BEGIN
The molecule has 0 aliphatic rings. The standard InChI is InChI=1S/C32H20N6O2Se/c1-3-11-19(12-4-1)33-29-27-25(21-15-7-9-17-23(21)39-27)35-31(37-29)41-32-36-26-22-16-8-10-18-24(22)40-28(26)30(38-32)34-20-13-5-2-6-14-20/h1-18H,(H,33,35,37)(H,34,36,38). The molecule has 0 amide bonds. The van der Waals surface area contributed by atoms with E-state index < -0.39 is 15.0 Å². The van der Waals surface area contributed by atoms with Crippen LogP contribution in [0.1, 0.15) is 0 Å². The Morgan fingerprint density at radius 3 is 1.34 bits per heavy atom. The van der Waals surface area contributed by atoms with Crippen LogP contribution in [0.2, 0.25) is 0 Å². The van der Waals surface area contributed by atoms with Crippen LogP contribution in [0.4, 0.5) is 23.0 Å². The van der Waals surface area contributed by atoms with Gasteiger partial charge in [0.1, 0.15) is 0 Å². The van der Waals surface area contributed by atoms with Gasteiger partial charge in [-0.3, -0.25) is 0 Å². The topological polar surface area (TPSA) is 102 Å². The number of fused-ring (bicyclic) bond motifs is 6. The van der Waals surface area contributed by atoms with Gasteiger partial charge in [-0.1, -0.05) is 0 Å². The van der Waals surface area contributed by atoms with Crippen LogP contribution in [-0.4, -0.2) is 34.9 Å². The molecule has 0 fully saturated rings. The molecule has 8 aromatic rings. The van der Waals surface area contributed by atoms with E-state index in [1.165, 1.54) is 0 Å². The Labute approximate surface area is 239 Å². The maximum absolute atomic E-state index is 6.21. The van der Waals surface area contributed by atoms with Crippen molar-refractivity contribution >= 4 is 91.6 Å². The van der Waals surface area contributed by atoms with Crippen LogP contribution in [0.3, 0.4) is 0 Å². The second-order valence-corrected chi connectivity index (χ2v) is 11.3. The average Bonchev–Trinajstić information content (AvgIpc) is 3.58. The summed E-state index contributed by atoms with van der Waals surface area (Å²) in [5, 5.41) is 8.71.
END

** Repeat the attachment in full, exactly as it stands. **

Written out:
The molecule has 0 aliphatic rings. The standard InChI is InChI=1S/C32H20N6O2Se/c1-3-11-19(12-4-1)33-29-27-25(21-15-7-9-17-23(21)39-27)35-31(37-29)41-32-36-26-22-16-8-10-18-24(22)40-28(26)30(38-32)34-20-13-5-2-6-14-20/h1-18H,(H,33,35,37)(H,34,36,38). The molecule has 0 amide bonds. The van der Waals surface area contributed by atoms with E-state index < -0.39 is 15.0 Å². The van der Waals surface area contributed by atoms with Crippen LogP contribution in [0.1, 0.15) is 0 Å². The Morgan fingerprint density at radius 3 is 1.34 bits per heavy atom. The van der Waals surface area contributed by atoms with Crippen LogP contribution in [0.2, 0.25) is 0 Å². The van der Waals surface area contributed by atoms with Crippen LogP contribution in [0.4, 0.5) is 23.0 Å². The van der Waals surface area contributed by atoms with Gasteiger partial charge in [0.1, 0.15) is 0 Å². The van der Waals surface area contributed by atoms with Gasteiger partial charge in [-0.3, -0.25) is 0 Å². The topological polar surface area (TPSA) is 102 Å². The number of fused-ring (bicyclic) bond motifs is 6. The van der Waals surface area contributed by atoms with Gasteiger partial charge in [-0.1, -0.05) is 0 Å². The van der Waals surface area contributed by atoms with Crippen LogP contribution in [-0.4, -0.2) is 34.9 Å². The molecule has 0 fully saturated rings. The molecule has 8 aromatic rings. The van der Waals surface area contributed by atoms with E-state index in [1.165, 1.54) is 0 Å². The Labute approximate surface area is 239 Å². The maximum absolute atomic E-state index is 6.21. The van der Waals surface area contributed by atoms with Crippen molar-refractivity contribution >= 4 is 91.6 Å². The van der Waals surface area contributed by atoms with Crippen LogP contribution in [0.3, 0.4) is 0 Å². The second-order valence-corrected chi connectivity index (χ2v) is 11.3. The average Bonchev–Trinajstić information content (AvgIpc) is 3.58. The summed E-state index contributed by atoms with van der Waals surface area (Å²) in [5, 5.41) is 8.71.